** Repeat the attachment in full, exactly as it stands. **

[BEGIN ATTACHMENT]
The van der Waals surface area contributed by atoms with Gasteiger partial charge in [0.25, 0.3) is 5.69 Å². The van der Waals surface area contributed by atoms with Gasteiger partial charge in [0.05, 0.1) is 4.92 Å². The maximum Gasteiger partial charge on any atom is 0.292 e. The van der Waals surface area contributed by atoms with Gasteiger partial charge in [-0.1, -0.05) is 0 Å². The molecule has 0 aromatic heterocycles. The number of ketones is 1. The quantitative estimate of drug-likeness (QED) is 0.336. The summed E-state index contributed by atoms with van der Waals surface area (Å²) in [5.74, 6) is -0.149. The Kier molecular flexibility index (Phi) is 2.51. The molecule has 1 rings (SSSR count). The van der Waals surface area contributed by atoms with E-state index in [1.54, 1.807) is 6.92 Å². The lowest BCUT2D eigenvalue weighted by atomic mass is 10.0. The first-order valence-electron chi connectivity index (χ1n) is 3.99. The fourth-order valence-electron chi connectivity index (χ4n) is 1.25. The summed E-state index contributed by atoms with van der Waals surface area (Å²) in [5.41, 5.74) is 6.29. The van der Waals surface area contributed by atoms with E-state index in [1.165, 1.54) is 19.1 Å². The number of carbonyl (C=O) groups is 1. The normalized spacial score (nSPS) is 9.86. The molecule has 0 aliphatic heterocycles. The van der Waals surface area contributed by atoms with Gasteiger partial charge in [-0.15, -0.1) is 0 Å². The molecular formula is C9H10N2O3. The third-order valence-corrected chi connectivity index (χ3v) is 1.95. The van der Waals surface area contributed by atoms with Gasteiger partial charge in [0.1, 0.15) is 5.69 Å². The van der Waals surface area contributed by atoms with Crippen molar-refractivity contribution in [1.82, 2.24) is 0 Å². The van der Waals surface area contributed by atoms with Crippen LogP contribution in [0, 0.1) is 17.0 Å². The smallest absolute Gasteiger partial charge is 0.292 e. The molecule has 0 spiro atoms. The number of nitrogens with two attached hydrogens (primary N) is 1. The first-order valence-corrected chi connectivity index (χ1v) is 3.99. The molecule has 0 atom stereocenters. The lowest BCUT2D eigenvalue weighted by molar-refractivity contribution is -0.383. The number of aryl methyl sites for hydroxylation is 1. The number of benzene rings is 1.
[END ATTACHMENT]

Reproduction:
The van der Waals surface area contributed by atoms with Gasteiger partial charge in [0.25, 0.3) is 5.69 Å². The van der Waals surface area contributed by atoms with Gasteiger partial charge in [0.05, 0.1) is 4.92 Å². The maximum Gasteiger partial charge on any atom is 0.292 e. The van der Waals surface area contributed by atoms with Gasteiger partial charge in [-0.1, -0.05) is 0 Å². The molecule has 0 aromatic heterocycles. The number of ketones is 1. The quantitative estimate of drug-likeness (QED) is 0.336. The summed E-state index contributed by atoms with van der Waals surface area (Å²) in [5.74, 6) is -0.149. The Kier molecular flexibility index (Phi) is 2.51. The molecule has 1 rings (SSSR count). The van der Waals surface area contributed by atoms with E-state index in [1.54, 1.807) is 6.92 Å². The lowest BCUT2D eigenvalue weighted by atomic mass is 10.0. The first-order valence-electron chi connectivity index (χ1n) is 3.99. The fourth-order valence-electron chi connectivity index (χ4n) is 1.25. The summed E-state index contributed by atoms with van der Waals surface area (Å²) in [5.41, 5.74) is 6.29. The van der Waals surface area contributed by atoms with E-state index in [1.165, 1.54) is 19.1 Å². The number of carbonyl (C=O) groups is 1. The normalized spacial score (nSPS) is 9.86. The molecule has 0 aliphatic heterocycles. The van der Waals surface area contributed by atoms with Gasteiger partial charge in [-0.15, -0.1) is 0 Å². The molecular formula is C9H10N2O3. The third-order valence-corrected chi connectivity index (χ3v) is 1.95. The van der Waals surface area contributed by atoms with Gasteiger partial charge in [0.1, 0.15) is 5.69 Å². The van der Waals surface area contributed by atoms with Crippen molar-refractivity contribution in [1.82, 2.24) is 0 Å². The van der Waals surface area contributed by atoms with Crippen LogP contribution in [0, 0.1) is 17.0 Å². The smallest absolute Gasteiger partial charge is 0.292 e. The molecule has 0 spiro atoms. The number of nitrogens with two attached hydrogens (primary N) is 1. The first-order valence-corrected chi connectivity index (χ1v) is 3.99. The molecule has 0 atom stereocenters. The lowest BCUT2D eigenvalue weighted by molar-refractivity contribution is -0.383. The number of aryl methyl sites for hydroxylation is 1. The number of benzene rings is 1.